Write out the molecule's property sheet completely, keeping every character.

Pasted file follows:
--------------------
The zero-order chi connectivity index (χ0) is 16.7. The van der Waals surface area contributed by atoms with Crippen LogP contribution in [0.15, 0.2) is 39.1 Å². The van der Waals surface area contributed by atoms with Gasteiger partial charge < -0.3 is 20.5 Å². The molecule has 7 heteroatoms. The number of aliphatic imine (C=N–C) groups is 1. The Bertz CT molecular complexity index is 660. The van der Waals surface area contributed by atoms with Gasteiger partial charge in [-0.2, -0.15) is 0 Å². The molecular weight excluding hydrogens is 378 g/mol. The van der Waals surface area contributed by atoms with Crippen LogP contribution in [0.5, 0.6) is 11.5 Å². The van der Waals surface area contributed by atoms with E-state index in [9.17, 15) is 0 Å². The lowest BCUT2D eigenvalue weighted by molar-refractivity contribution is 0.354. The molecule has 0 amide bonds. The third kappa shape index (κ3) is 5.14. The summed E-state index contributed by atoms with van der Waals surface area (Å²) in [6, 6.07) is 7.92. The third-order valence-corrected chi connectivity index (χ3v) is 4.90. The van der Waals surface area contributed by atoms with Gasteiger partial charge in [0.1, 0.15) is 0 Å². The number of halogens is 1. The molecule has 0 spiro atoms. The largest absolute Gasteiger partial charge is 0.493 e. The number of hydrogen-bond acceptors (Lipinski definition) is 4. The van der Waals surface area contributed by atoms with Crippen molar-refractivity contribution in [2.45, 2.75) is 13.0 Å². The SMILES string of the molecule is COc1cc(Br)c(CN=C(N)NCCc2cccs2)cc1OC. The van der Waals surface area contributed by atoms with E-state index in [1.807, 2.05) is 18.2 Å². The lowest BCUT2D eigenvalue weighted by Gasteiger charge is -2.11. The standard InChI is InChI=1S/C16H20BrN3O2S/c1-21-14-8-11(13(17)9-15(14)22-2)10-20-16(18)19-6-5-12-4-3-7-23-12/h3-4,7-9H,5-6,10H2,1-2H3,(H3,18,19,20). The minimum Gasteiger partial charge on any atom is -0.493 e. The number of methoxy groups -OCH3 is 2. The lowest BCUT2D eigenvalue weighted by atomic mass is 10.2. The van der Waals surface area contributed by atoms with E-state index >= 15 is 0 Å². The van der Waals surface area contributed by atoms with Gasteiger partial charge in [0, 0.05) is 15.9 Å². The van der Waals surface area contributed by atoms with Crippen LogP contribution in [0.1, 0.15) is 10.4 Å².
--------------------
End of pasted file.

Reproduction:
The zero-order chi connectivity index (χ0) is 16.7. The van der Waals surface area contributed by atoms with Crippen LogP contribution in [0.15, 0.2) is 39.1 Å². The van der Waals surface area contributed by atoms with Gasteiger partial charge < -0.3 is 20.5 Å². The molecule has 7 heteroatoms. The number of aliphatic imine (C=N–C) groups is 1. The Bertz CT molecular complexity index is 660. The van der Waals surface area contributed by atoms with Gasteiger partial charge in [-0.2, -0.15) is 0 Å². The molecular weight excluding hydrogens is 378 g/mol. The van der Waals surface area contributed by atoms with Crippen LogP contribution in [0.5, 0.6) is 11.5 Å². The van der Waals surface area contributed by atoms with E-state index in [9.17, 15) is 0 Å². The lowest BCUT2D eigenvalue weighted by molar-refractivity contribution is 0.354. The molecule has 0 amide bonds. The third kappa shape index (κ3) is 5.14. The summed E-state index contributed by atoms with van der Waals surface area (Å²) in [6, 6.07) is 7.92. The third-order valence-corrected chi connectivity index (χ3v) is 4.90. The van der Waals surface area contributed by atoms with Gasteiger partial charge in [0.1, 0.15) is 0 Å². The number of halogens is 1. The molecule has 0 spiro atoms. The largest absolute Gasteiger partial charge is 0.493 e. The number of hydrogen-bond acceptors (Lipinski definition) is 4. The van der Waals surface area contributed by atoms with Crippen molar-refractivity contribution in [2.45, 2.75) is 13.0 Å². The SMILES string of the molecule is COc1cc(Br)c(CN=C(N)NCCc2cccs2)cc1OC. The van der Waals surface area contributed by atoms with E-state index in [1.807, 2.05) is 18.2 Å². The lowest BCUT2D eigenvalue weighted by Gasteiger charge is -2.11. The standard InChI is InChI=1S/C16H20BrN3O2S/c1-21-14-8-11(13(17)9-15(14)22-2)10-20-16(18)19-6-5-12-4-3-7-23-12/h3-4,7-9H,5-6,10H2,1-2H3,(H3,18,19,20). The minimum Gasteiger partial charge on any atom is -0.493 e. The number of methoxy groups -OCH3 is 2. The lowest BCUT2D eigenvalue weighted by atomic mass is 10.2. The van der Waals surface area contributed by atoms with E-state index >= 15 is 0 Å². The van der Waals surface area contributed by atoms with Gasteiger partial charge in [0, 0.05) is 15.9 Å². The van der Waals surface area contributed by atoms with Crippen LogP contribution in [0.1, 0.15) is 10.4 Å².